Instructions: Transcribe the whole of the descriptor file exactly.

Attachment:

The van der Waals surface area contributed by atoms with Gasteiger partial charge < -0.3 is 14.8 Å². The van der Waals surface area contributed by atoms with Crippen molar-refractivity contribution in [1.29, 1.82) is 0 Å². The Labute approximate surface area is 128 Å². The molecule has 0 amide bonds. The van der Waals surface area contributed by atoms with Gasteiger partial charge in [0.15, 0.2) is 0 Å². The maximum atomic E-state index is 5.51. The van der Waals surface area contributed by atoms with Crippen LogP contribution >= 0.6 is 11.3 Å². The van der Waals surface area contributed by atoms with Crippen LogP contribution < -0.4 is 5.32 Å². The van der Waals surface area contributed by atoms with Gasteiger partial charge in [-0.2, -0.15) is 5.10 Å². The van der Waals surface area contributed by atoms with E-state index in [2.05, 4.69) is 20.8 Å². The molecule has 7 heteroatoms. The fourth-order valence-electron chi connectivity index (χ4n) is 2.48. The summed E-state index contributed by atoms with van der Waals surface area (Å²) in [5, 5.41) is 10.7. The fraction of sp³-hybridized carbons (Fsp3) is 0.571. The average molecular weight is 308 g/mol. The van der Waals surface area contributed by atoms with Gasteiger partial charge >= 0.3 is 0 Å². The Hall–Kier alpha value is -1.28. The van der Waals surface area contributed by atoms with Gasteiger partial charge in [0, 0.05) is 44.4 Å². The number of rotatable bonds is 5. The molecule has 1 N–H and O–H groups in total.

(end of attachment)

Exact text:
The van der Waals surface area contributed by atoms with Gasteiger partial charge < -0.3 is 14.8 Å². The van der Waals surface area contributed by atoms with Crippen molar-refractivity contribution in [1.29, 1.82) is 0 Å². The Labute approximate surface area is 128 Å². The molecule has 0 amide bonds. The van der Waals surface area contributed by atoms with Gasteiger partial charge in [0.15, 0.2) is 0 Å². The maximum atomic E-state index is 5.51. The van der Waals surface area contributed by atoms with Crippen LogP contribution >= 0.6 is 11.3 Å². The van der Waals surface area contributed by atoms with Crippen LogP contribution < -0.4 is 5.32 Å². The van der Waals surface area contributed by atoms with Gasteiger partial charge in [-0.2, -0.15) is 5.10 Å². The van der Waals surface area contributed by atoms with E-state index in [2.05, 4.69) is 20.8 Å². The molecule has 7 heteroatoms. The fourth-order valence-electron chi connectivity index (χ4n) is 2.48. The summed E-state index contributed by atoms with van der Waals surface area (Å²) in [5, 5.41) is 10.7. The fraction of sp³-hybridized carbons (Fsp3) is 0.571. The average molecular weight is 308 g/mol. The van der Waals surface area contributed by atoms with Gasteiger partial charge >= 0.3 is 0 Å². The Hall–Kier alpha value is -1.28. The van der Waals surface area contributed by atoms with Gasteiger partial charge in [0, 0.05) is 44.4 Å². The number of rotatable bonds is 5. The molecule has 1 N–H and O–H groups in total.